By Patrick P. Rowan
Typhus infection has changed history in many places and was one of the main causes of death during the Great Famine in Ireland. Yet Ireland has the dubious distinction of being the last place in Western Europe where louse-borne typhus was found.
There were six epidemics of typhus in Ireland during the19th century. Some degree of failure of the potato crop accompanied each epidemic. Living conditions and hygiene at that time were very primitive. Overcrowding in hovels and tenements meant that the louse spread rapidly from person to person. Mortality rates were very high. Fifty per cent of children in Dublin died before they reached their first birthday.
The streets of towns and cities were lined with putrefying matter and there was confusion about the cause of typhus. It wasn’t until early in the 20th century that the organism which causes typhus was identified. Henrique da Rocha-Lima was the microbiologist who made the discovery and, very generously, named it Rickettsia prowazekii after two bacteriologists who died while studying epidemics of the disease.
Infection spreads when lice cause itching which results in the skin being broken by scratching. Typhus infection enters the body through these scratches. Very quickly a high fever develops with headaches, prostration and a generalised measles-like rash. The mortality rate before antibiotics became available was very high.
Following the 1817 typhus epidemic a Fever Act was passed the following year which allowed mayors of towns prevent strangers entering their towns when fever was prevalent. Guards were posted at the entry point to Tullamore to prevent travellers who might be sick from going into the town. A total of 15,000 people died during the epidemic.
In the 1826 epidemic Dublin was very severely affected. In Cork St Fever Hospital 10,000 people were treated for the infection. The hospital was so overcrowded that tents were erected in the grounds and these provided 400 extra beds.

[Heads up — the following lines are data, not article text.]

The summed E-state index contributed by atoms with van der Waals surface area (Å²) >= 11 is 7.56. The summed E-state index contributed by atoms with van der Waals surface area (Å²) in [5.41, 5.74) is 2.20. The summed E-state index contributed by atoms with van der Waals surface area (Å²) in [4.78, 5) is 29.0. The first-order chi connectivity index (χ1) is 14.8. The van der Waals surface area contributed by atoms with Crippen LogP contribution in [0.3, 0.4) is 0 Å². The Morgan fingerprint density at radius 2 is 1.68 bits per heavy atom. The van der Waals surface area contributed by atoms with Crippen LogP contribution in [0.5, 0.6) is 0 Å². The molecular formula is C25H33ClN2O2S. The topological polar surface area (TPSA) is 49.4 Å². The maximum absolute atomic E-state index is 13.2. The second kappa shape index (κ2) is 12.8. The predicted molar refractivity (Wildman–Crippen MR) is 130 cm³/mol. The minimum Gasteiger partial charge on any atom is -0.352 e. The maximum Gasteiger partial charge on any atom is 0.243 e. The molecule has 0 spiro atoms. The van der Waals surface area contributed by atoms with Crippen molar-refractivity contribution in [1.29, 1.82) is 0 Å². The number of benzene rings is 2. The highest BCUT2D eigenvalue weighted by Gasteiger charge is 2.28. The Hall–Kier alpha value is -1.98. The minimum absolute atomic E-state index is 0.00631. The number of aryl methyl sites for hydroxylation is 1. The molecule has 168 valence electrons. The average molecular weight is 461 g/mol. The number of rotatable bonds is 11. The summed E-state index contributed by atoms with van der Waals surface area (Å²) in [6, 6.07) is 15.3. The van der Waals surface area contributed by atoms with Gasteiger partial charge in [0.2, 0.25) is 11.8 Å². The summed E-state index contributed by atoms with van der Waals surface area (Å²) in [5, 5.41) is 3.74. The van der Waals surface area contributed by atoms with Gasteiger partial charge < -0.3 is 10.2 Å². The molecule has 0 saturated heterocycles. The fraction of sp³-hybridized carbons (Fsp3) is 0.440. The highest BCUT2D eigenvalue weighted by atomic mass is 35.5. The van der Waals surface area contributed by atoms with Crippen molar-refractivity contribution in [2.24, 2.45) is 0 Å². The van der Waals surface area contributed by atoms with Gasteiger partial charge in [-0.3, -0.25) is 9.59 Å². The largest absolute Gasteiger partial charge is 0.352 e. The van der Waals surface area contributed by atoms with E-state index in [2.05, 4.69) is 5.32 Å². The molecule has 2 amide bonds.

Treatment of typhus in 18th century Ireland often did more harm than good. A pint or more of blood was taken either by opening a blood vessel or by the use of leeches and then after weakening the patient in this way drastic purgatives were given.
It was during this time that Robert Graves, the Meath Hospital physician, introduced the revolutionary idea of giving food during the illness. ‘He fed fevers’ was what Graves requested be inscribed of his tombstone. It was a fitting epitaph as it must have saved many lives.
With the mass emigration during the Famine typhus was brought to North America. W.H. Kemp was the captain of one of the emigrant ships. He boasted that he only lost one passenger due to the disease but that other ships had over 100 deaths during each voyage.
The standard of hygiene in Irish homes even in the early part of the 20th century wasn’t always what it should have been. An elderly GP told me that sometimes in the 1930’s he was unable to examine some children fully because they were ‘stitched up for the Winter.’ In the Autumn these children had the clothes on the upper part of their bodies stitched together and the clothes were left like this, day and night, for the Winter months. It was no wonder that typhus persisted so long in this country.
In the Februrary 11th, 1935 issue of ‘Time’ magazine Ireland was listed as one of the countries where typhus was still found. Daniel McGrath, Irish Consul in Chicago, queried this statement so the Department of Local Government and Public Health of the Irish Free State explained that there were only small outbreaks of a mild type of typhus in remote rural areas of the island and that the 17 cases reported in 1934 were all confined to four families.
Armies were often badly affected by the dreaded fever. In 1812 when Napoleon invaded Russia a major typhus epidemic spread through Moscow and tens of thousands of soldiers were infected. During and after the 1917-21 civil car in Russia there were 25 million cases of typhus and 3 million people died from the disease. Lenin, the leader of the Bolshevik Revolution, summed up the position when he said ‘If Socialism does not defeat the louse the louse will defeat Socialism.’